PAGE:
Farm profits down as 2015 ends
America’s farmers probably will see lower profits this year, according to the latest forecast by the U.S. Department of Agriculture’s Economic Research Service. And Virginia farmers are likely to be among them.
“Farm profitability peaked in 2013, which saw high prices not only in row crops but also the livestock sector,” said Jonah Bowles, Virginia Farm Bureau Federation senior agriculture market analyst. “Livestock is still, for the most part, a profitable sector, but some row crops are no longer profitable at the moment. And profits for Virginia farmers will follow the national trend, since beginning in the 1980s American agriculture has been influenced more by world prices than local sales.”
Net cash income for American farmers is predicted to be $93 billion in 2015, down about 28 percent from 2014 levels, the forecast said. If those figures hold, that would be the lowest net cash income since 2002 and a drop of 55 percent from the recent high of $123.3 billion in 2013.
Lower prices for both grain and livestock are the key drivers for the decline, while production expenses like fuel, seed and products like fertilizer declined 2.3 percent. Grain receipts are expected to drop 8.7 percent, and prices for milk, hogs, broiler chickens and cattle and calves could decline 12 percent this year.
Virginia’s farm economy is more dependent on poultry, cattle and dairy than on row crops, and Bowles said those sectors are doing better than corn, soybeans, wheat and cotton this year. But cattle prices have tumbled.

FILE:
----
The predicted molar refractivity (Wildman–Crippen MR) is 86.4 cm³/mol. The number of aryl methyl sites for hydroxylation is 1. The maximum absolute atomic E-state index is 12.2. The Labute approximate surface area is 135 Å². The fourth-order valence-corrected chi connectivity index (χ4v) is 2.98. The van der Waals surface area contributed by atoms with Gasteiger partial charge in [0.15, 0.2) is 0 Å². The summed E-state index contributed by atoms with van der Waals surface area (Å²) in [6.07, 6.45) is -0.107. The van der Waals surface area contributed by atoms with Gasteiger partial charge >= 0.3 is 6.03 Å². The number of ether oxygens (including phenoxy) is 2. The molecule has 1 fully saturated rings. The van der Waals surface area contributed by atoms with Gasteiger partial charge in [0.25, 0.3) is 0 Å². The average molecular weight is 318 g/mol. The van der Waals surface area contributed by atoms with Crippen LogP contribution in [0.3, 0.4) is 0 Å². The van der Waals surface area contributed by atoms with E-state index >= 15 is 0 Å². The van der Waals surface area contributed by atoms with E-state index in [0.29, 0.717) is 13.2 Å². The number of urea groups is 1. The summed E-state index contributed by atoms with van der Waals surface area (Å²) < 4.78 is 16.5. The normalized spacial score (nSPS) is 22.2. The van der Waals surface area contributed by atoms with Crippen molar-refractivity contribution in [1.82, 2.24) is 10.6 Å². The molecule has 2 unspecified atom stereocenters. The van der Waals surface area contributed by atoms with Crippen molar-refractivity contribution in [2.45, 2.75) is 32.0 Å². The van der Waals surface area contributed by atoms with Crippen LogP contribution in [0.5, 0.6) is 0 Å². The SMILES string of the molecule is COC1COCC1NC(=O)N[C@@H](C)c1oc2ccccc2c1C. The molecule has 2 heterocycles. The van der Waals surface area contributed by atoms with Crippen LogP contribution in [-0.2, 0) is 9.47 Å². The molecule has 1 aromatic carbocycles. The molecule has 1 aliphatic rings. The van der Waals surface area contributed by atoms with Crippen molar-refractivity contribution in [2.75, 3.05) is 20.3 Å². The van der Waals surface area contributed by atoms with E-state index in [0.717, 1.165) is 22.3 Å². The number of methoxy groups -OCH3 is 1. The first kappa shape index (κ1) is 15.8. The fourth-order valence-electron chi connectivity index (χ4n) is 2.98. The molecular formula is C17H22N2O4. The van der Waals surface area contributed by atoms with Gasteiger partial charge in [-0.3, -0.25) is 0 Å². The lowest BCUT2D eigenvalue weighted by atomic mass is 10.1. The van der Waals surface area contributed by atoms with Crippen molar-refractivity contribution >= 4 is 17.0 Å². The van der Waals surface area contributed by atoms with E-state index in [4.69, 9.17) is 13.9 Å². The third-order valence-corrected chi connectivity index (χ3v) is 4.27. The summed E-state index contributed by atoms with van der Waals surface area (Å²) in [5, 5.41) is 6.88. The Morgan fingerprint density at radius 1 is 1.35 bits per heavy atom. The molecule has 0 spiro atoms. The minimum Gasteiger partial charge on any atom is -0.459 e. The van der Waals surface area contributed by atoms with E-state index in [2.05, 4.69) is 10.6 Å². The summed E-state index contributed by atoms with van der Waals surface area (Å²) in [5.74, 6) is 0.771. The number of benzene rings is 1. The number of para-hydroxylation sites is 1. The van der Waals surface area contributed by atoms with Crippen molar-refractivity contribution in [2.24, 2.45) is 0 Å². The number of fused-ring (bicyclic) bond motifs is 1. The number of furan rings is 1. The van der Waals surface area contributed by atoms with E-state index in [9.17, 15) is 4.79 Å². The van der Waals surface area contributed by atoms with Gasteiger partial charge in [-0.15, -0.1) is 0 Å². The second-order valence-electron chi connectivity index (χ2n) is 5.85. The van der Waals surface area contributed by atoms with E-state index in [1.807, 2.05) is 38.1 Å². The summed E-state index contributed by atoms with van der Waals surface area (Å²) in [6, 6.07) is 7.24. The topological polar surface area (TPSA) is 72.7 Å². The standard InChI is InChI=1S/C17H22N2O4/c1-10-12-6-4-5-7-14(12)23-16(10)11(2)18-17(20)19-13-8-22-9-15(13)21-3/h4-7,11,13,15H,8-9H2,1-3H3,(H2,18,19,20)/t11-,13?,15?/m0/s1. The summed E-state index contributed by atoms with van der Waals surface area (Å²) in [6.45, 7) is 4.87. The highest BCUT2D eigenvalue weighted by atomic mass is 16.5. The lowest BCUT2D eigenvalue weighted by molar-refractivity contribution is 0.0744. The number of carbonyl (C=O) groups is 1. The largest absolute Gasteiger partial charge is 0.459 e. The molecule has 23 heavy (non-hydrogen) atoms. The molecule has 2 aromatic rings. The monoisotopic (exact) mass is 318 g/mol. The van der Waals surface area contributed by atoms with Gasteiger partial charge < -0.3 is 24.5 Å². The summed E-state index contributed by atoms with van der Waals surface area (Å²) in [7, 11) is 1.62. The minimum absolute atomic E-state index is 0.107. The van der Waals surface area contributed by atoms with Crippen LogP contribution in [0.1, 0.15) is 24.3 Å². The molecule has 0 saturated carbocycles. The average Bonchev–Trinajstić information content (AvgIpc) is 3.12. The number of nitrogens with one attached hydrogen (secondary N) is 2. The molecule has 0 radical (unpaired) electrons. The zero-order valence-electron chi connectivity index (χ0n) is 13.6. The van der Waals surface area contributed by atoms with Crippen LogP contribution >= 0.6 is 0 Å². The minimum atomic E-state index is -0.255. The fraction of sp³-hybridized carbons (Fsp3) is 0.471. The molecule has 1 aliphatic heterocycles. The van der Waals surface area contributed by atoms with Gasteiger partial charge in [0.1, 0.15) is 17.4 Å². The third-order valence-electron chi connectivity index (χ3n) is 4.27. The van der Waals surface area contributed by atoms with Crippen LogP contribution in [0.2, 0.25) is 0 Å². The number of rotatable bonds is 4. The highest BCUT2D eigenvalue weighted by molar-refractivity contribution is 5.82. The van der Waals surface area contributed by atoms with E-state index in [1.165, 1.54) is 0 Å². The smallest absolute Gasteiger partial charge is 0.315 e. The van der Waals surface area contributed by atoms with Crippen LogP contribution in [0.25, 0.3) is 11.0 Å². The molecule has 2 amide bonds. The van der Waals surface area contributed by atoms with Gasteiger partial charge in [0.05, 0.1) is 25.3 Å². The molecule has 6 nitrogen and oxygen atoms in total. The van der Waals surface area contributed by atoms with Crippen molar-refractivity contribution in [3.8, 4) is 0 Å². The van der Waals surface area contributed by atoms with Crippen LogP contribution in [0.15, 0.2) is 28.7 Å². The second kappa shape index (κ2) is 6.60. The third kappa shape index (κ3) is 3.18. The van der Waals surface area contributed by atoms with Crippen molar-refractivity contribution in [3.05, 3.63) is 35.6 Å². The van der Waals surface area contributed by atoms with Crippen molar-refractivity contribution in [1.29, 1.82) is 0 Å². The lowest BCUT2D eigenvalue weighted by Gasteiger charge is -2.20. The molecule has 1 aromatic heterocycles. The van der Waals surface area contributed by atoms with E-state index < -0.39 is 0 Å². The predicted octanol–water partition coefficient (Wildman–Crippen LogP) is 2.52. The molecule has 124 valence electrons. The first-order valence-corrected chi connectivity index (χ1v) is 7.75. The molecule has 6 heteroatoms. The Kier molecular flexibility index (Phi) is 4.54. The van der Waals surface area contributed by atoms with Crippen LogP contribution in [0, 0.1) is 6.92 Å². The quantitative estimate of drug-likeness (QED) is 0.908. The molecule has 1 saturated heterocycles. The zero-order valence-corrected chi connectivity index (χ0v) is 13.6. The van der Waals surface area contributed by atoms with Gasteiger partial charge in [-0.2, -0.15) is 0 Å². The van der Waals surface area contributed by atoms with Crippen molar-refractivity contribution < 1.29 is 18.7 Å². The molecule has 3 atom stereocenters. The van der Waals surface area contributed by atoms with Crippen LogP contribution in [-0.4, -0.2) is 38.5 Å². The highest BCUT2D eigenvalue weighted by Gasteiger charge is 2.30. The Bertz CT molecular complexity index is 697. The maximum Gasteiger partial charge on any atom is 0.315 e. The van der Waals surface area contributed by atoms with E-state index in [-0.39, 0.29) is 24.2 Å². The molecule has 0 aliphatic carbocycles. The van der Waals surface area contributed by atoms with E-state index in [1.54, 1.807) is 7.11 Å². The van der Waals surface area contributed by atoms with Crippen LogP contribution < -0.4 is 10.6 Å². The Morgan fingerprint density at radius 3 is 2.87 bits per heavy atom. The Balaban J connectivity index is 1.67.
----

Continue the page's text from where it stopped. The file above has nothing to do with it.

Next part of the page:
“For instance, the nearby contract for feeder cattle is hitting a new low almost every day,” Bowles said on Dec. 16. “Right now it’s about $1.47 a pound or $147 per 100 pounds for an animal, down from $212.50 per hundred pounds back in the first part of June.”
He said soft demand for beef consumption at home, more efficient cattle production and a strong U.S. dollar on world markets are all combining to drive cattle prices lower. Consequently, consumers are likely to see lower beef prices at the supermarket, he added.
But while grain prices are important to farmers, they have little impact on consumer prices, Bowles said. “Grains go through so much processing that the actual cost of corn and soybeans and wheat is negligible. You could double the price of wheat, and it would only add 7 cents to the price of a loaf of bread.”